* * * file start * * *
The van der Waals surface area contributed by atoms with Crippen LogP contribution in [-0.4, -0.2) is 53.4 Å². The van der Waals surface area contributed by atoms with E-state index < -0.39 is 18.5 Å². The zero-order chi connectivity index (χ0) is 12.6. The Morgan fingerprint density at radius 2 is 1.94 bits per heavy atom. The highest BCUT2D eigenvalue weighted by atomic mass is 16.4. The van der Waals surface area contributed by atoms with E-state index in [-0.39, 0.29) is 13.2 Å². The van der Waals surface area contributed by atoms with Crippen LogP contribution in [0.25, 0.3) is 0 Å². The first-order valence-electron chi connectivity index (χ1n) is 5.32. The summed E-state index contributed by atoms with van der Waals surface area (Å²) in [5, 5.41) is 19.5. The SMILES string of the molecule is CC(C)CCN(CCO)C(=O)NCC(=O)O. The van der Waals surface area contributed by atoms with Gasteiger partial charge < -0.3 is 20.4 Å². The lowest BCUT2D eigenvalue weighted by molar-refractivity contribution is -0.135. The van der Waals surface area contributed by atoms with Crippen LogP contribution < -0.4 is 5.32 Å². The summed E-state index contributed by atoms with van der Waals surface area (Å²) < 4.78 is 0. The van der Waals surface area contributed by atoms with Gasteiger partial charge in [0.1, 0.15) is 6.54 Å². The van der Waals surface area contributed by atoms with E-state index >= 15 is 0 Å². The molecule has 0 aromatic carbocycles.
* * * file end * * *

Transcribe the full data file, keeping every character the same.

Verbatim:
The van der Waals surface area contributed by atoms with Crippen LogP contribution in [-0.4, -0.2) is 53.4 Å². The van der Waals surface area contributed by atoms with E-state index < -0.39 is 18.5 Å². The zero-order chi connectivity index (χ0) is 12.6. The Morgan fingerprint density at radius 2 is 1.94 bits per heavy atom. The highest BCUT2D eigenvalue weighted by atomic mass is 16.4. The van der Waals surface area contributed by atoms with E-state index in [-0.39, 0.29) is 13.2 Å². The van der Waals surface area contributed by atoms with Crippen LogP contribution in [0.25, 0.3) is 0 Å². The first-order valence-electron chi connectivity index (χ1n) is 5.32. The summed E-state index contributed by atoms with van der Waals surface area (Å²) in [5, 5.41) is 19.5. The SMILES string of the molecule is CC(C)CCN(CCO)C(=O)NCC(=O)O. The van der Waals surface area contributed by atoms with Gasteiger partial charge < -0.3 is 20.4 Å². The lowest BCUT2D eigenvalue weighted by molar-refractivity contribution is -0.135. The van der Waals surface area contributed by atoms with Crippen LogP contribution < -0.4 is 5.32 Å². The summed E-state index contributed by atoms with van der Waals surface area (Å²) < 4.78 is 0. The van der Waals surface area contributed by atoms with Gasteiger partial charge in [0.1, 0.15) is 6.54 Å². The van der Waals surface area contributed by atoms with E-state index >= 15 is 0 Å². The molecule has 0 aromatic carbocycles.